“Algerian families transmit the tales of defiance and fear from the repression that happened during the Algerian war.
“It goes from grandfather to father to son.
“What they’re doing to youth today was applied to our parents and grandparents.”
Such explanations have some grounding among analysts, according to Leeds University’s James House, an expert on the Algerian War of Independence and colonial racism in France.
House cautioned that determining the degree of influence of colonial policies on modern policing required further study and that “the past often informs the present, but rarely totally explains it”.
Nevertheless, a link existed between the conduct of police and “which human group was being policed”, he told Al Jazeera.
“The 10-11 December, 1960 demonstrations in Algiers illustrate this differentiated repression very clearly, for example, with both lethal and non-lethal repression used against Muslim Algerians while European protesters were met with non-lethal repression,” House said.
“Similarity between colonial and more recent periods might be seen in the way that some police officers act with perceived impunity when dealing with racialised groups in ‘non-standard’ ways that are likely to go unpunished, unless such actions are made visible, for example … through social media.”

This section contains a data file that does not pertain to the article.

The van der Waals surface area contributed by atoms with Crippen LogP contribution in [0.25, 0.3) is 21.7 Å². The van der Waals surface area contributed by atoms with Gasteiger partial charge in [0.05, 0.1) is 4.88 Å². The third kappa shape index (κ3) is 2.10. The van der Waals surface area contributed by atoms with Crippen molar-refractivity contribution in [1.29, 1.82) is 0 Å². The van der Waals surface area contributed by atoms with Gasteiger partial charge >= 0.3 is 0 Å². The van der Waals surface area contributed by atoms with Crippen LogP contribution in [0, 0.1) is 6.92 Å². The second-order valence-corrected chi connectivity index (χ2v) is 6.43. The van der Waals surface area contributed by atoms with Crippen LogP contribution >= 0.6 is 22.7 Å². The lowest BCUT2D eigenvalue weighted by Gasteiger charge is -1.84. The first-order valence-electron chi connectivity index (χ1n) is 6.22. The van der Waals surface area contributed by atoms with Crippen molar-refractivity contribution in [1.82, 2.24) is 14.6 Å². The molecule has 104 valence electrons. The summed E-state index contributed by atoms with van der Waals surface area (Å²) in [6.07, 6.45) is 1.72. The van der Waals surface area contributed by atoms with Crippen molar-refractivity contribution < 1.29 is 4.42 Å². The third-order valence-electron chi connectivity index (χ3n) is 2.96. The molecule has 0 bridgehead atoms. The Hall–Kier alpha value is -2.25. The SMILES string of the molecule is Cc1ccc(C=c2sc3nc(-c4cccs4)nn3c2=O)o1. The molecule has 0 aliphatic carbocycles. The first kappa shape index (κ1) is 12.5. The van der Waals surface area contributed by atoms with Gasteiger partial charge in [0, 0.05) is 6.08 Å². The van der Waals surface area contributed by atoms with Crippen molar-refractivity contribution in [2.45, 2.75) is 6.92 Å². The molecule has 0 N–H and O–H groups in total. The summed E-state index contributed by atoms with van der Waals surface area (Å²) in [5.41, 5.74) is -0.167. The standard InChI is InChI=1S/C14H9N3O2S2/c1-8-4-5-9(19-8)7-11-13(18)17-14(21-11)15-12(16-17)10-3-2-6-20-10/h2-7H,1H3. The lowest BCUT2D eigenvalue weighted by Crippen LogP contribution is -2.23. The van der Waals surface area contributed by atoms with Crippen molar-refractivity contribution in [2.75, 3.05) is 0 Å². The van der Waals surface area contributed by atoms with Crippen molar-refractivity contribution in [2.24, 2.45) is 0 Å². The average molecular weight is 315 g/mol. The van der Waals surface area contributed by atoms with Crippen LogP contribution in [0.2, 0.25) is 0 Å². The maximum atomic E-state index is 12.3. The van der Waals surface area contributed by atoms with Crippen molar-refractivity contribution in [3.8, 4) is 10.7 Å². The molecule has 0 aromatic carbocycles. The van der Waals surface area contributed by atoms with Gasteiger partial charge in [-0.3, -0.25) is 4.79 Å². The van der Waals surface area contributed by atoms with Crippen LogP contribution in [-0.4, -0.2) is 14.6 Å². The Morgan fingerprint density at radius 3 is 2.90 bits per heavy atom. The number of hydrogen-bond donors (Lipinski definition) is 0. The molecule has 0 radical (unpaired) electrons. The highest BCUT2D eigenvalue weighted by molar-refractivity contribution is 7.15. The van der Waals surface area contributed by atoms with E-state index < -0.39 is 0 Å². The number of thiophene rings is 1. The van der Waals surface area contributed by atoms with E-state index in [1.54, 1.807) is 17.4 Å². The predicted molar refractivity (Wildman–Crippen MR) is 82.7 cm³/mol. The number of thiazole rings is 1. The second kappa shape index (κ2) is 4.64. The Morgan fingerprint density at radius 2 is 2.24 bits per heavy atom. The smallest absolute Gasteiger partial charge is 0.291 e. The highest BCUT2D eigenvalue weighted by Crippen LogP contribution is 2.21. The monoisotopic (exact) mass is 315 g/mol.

When asked what could be done to improve relations between ethnic minority youths and the police, both Seck and Brakni said they saw no other way but continued protest and pressure on politicians.
Seck, however, did recall improvements during a brief period between the late 1990s and the early part of the last decade, when the police undertook relationship-building initiatives with youths in the suburbs; projects known as “community policing”.
“We did have some interaction with the police … we used to play sports together, such as basketball, football and boxing, but these ended with [then interior minister] Nicolas Sarzoky,” he said.
Academic and author Andrew Hussey, who has written extensively on youth culture in France’s mainly ethnic minority suburbs, told Al Jazeera that such forms of policing were needed in today’s climate.
“If the police can do anything to salvage trust it’s a longer-term, generational change towards community-style policing rather than confrontational, paramilitary-style tactics,” he said.
Neither Seck nor Brakni felt such methods could be reintroduced given the rise of far-right political rhetoric and growing acceptance of racist language.
They pointed to an appearance that day by a police official, Luc Poignant, on national television, where he argued that the racial slur “bamboula” used for African men was acceptable to use in everyday conversation.
The French Minister of the Interior, Bruno Le Roux, later condemned the remarks, but activists are angry that Poignant received no punishment for his comment.
“We can’t rely on politicians to change this for us,” said Seck.
“We activists need to reverse the balance of power.”